Cambodia Environment

Cambodia is bounded on the west by Thailand, on the north by Laos, on the east by Vietnam and to the south by the Gulf of Thailand. It's about half the size of Vietnam or Italy. Topographically, the country is dominated by the mighty Mekong River, which cuts a swathe through the country from north to south; the fish-filled Tonle Sap (Great Lake); the Elephant and Cardamom mountains in the southwest; the Dangkrek Mountains along the Thai border; and the Eastern Highlands in the northeast. Most Cambodians live on the fertile central plains of the Mekong-Tonle basin.

The biggest threat to Cambodia's natural environment is the logging frenzy which reduced the country's forest coverage from 75% in the mid-1960s to just 49% in mid-1993 - and with the government constantly strapped-for-cash, there's little reason to believe that the stripping of such assets will come to a halt soon. The number of national parks is slowly growing, but with illegal logging as rife as legal concessions, no tree in Cambodia is safe. The parks include Bokor, on the south coast; Ream, near Sihanoukville; Kirirom, outside Phnom Penh; and Virachay, bordering Laos and Vietnam. A number of endangered species which are elsewhere extinct are thought to be hidden in the more remote habitats, including elephants, tigers, lepoards, rhinos, gibbons, bats and crocodiles. The most commonly found fauna are varieties of butterflies, snakes and birds such as cormorants, cranes and ducks.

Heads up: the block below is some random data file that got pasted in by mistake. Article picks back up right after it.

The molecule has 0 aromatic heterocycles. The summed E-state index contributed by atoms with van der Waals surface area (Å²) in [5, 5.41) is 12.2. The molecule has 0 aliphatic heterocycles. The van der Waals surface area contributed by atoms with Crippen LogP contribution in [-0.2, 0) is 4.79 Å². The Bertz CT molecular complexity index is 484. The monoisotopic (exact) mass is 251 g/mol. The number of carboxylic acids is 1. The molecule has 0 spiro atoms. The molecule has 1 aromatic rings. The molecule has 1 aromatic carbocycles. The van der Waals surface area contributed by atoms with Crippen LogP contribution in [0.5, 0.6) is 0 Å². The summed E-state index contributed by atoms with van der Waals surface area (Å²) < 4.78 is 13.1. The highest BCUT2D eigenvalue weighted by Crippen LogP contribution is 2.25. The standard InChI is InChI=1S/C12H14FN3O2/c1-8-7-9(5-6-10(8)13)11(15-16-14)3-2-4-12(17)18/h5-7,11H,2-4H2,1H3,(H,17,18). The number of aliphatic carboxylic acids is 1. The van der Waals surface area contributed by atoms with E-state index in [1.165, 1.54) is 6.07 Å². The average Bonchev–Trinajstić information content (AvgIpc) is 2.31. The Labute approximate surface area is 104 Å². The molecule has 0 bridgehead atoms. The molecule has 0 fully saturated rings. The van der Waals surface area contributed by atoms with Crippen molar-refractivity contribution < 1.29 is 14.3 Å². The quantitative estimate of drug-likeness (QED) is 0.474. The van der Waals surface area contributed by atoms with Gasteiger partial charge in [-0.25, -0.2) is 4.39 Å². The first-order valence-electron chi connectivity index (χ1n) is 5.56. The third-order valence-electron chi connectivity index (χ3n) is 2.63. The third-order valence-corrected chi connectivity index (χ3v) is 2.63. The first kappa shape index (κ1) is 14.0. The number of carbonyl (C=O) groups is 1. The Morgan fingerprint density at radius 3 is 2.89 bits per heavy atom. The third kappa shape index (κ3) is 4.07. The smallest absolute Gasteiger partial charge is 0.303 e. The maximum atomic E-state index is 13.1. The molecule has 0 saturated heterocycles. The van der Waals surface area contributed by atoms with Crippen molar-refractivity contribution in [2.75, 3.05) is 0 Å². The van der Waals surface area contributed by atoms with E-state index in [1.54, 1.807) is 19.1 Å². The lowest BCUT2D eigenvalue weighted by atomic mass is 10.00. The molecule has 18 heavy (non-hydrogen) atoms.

Cambodia's climate is governed by two monsoons: the cool, dry northeastern monsoon from November to February, and the humid southwestern monsoon from May to October. Monsoon rains fall mostly in the afternoon, and account for 70 to 80% of annual rainfall. Average annual temperatures vary from 21 to 35

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